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Vault Gallery to open ‘Figures and Fables’ show this month

By Dominik Stallings

The Vault Gallery is hosting the show opening for  “Figures and Fables” on March 25 from 3-5 p.m. The show features work from Joe Nivens and Grace West. Both artists have connections to Tuscola and will have their work on display until April 15.

“The show is a mix of things. There are a few puppets in there, a few small sculptures, metal casts and a few larger-scale puppets as well, and a small diorama piece,” said Nivens.

The mixed media sculpture artist and animator said his work is all influenced by his background in animation and stop motion. He experiments with different materials and techniques. Niven’s side of the gallery doesn’t have one cohesive theme but is rather a retrospective of his work.

West graduated from Unity highschool in Tolono in 2018. She completed her Bachelor of Fine Arts at Eastern Illinois University in studio art with an emphasis in painting and a minor in art history in 2022. She is currently enrolled in the graduate program in Painting at the Eastern Illinois University Department of Art and Design. West’s works intertwine the concepts of figure and communication. She researches different ways to present the figure within primarily feminine topics.

West experiments with utilizing everyday objects to discuss personal issues. Emotional words such as “shame,” “forgiveness,” and “acceptance” are used transparently. According to West’s artist statement, the figure is rendered honestly and beautifully whilst dealing with body insecurities instigated by societal standards.

Nivens went to school in Tuscola from his middle school years to his junior year in High School. He later graduated from Interlochen Arts Academy in 2007. Joe completed his Bachelor of Fine Arts from the California Institute of the Arts in 2012. He then completed his Master of Arts from Eastern Illinois University in 2017 and then his Master of Fine Arts (MFA) was completed from Louisiana State University in 2021. Joe teaches animation at the LSU College of Art & Design in the Digital Art program.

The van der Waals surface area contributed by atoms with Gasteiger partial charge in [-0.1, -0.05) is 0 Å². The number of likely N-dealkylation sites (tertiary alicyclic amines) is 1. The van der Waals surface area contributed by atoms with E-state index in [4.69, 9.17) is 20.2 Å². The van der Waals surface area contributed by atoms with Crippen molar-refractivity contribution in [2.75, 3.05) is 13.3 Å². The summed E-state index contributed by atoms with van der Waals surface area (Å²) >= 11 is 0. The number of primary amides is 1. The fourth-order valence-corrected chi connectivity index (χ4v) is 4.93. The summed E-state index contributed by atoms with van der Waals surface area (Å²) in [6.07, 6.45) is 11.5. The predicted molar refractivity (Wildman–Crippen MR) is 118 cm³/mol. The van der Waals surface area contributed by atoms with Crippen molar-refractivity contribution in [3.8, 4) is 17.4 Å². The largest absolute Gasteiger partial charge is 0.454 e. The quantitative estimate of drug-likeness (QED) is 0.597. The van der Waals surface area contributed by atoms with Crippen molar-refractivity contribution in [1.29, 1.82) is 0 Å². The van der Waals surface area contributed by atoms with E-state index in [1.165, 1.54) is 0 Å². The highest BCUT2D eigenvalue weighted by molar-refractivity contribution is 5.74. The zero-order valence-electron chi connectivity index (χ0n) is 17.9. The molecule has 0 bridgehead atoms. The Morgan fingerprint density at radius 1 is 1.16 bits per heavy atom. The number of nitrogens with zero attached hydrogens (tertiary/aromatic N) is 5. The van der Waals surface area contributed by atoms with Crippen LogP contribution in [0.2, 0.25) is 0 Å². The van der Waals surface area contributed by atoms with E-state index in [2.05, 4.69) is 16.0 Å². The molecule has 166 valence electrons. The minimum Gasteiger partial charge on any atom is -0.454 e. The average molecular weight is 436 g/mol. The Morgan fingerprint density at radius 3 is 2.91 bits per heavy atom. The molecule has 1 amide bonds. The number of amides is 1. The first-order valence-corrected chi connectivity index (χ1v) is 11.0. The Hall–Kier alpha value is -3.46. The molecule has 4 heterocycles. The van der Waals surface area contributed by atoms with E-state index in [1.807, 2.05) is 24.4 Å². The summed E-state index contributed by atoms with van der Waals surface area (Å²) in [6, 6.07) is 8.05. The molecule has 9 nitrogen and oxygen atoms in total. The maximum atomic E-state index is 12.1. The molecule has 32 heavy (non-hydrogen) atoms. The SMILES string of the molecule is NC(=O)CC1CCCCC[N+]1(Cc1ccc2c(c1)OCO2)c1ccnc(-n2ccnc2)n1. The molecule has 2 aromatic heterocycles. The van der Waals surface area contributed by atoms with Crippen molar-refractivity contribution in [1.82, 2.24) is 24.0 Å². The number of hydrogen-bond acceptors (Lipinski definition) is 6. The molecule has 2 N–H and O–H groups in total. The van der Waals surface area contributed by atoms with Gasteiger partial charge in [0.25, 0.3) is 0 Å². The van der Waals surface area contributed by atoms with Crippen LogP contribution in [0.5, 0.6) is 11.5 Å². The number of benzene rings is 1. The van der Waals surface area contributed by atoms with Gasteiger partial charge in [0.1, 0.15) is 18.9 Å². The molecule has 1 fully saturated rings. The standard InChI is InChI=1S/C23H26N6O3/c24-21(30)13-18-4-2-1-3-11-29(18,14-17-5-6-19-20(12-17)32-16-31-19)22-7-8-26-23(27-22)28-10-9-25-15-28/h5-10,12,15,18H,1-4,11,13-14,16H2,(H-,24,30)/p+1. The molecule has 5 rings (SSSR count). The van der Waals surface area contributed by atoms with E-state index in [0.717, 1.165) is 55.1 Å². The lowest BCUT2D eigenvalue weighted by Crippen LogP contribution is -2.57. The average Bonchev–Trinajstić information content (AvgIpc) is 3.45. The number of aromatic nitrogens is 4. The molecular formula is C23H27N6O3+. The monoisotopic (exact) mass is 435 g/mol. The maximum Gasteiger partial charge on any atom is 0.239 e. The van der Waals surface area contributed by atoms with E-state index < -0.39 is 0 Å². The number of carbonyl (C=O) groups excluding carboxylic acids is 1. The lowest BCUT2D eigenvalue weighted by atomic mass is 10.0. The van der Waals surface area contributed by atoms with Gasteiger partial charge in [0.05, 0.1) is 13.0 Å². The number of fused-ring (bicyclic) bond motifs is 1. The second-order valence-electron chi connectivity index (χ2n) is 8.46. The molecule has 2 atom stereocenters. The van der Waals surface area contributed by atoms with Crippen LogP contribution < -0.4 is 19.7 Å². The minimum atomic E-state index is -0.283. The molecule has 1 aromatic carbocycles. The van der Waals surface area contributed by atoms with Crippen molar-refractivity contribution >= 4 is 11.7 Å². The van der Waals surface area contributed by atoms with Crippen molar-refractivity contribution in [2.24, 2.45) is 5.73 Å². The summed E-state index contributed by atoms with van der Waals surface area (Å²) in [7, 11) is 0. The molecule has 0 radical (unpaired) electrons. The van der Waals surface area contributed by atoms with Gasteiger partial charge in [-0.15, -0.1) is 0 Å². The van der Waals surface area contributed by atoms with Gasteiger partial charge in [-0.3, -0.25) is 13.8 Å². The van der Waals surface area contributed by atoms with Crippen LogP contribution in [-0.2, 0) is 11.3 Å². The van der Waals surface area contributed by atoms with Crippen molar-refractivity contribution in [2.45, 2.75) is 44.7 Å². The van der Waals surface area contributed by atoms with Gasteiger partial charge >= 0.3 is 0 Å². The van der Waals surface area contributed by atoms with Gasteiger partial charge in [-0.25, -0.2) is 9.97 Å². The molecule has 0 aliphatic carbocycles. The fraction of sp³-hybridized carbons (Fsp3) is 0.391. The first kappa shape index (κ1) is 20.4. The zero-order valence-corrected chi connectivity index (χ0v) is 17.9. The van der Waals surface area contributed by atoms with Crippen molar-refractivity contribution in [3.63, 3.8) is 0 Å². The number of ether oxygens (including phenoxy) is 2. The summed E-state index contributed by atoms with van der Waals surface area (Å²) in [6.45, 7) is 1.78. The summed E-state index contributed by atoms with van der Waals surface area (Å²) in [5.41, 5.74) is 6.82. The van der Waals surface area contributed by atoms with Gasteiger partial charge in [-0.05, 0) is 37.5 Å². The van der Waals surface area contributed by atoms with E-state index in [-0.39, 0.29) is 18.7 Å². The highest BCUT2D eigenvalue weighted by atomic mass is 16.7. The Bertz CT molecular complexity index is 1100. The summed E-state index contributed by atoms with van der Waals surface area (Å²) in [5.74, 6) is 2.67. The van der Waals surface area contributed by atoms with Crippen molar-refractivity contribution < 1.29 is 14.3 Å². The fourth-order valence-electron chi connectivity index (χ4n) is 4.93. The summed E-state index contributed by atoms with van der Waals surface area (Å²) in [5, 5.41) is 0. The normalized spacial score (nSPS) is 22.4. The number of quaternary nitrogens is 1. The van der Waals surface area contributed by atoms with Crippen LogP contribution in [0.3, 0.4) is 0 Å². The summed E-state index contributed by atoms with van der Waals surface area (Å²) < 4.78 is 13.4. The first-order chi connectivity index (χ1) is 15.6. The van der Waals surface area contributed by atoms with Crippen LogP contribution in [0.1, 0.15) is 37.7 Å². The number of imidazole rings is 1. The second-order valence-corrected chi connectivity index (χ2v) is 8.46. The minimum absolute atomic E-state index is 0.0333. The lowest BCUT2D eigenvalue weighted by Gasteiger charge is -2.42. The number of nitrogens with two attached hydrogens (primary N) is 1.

Nivens has constantly been exposed to art his entire life. His parents both were art teachers. Even in his middle school years, he knew he wanted to work in the creative world. He won a contest to design a poster for the fire department. That recognition made him focus his time and energy into art at school.

“I was as invested as possible at the time. Sort of like how other kids are into football or sports or something. I put my all into it,” said Nivens.

He started out with painting, printmaking, and even metal smithing and sculpture work at Interlochen. However, His passion was for animation.

“I think the thing that sparked it all, I was actually in champaign at a gallery opening,” said Nivens. The gallery was for an animator, Chris Sickels, from Red Nose Studio.

“At the time, he had a gallery full of puppets up there. They were climbing up the wall and climbing up the ceiling,” said Nivens. “ I just saw that art opening and was mesmerized by it.”

Sickels spoke about how animation worked at the gallery.

“I went home the weekend after that and made my first stop-motion animation,” said Nivens.

Nivens has a long history in the animation industry as well as an instructor. Before starting at LSU, he worked in props and puppet and set fabrication for the studios Lift Animation, Screen Novelties, Stoopid Buddy Stoodios, and Netflix. While at LSU, he has taught courses in 2D Animation, Storyboarding, Stop Motion Animation, Experimental Filmmaking, 2D Design, and 3D Design. Lift Animation created the short film “Henrietta Bukowski,” which was nominated for an academy award.

“Stop motion was an amalgamation of all those things. When you’re making a stop-motion film, you’re building the backdrop, the props, puppets, cameras, lights, voiceovers, and voice acting. I was just always attracted to those art forms and combining all the things I learned into one thing.”

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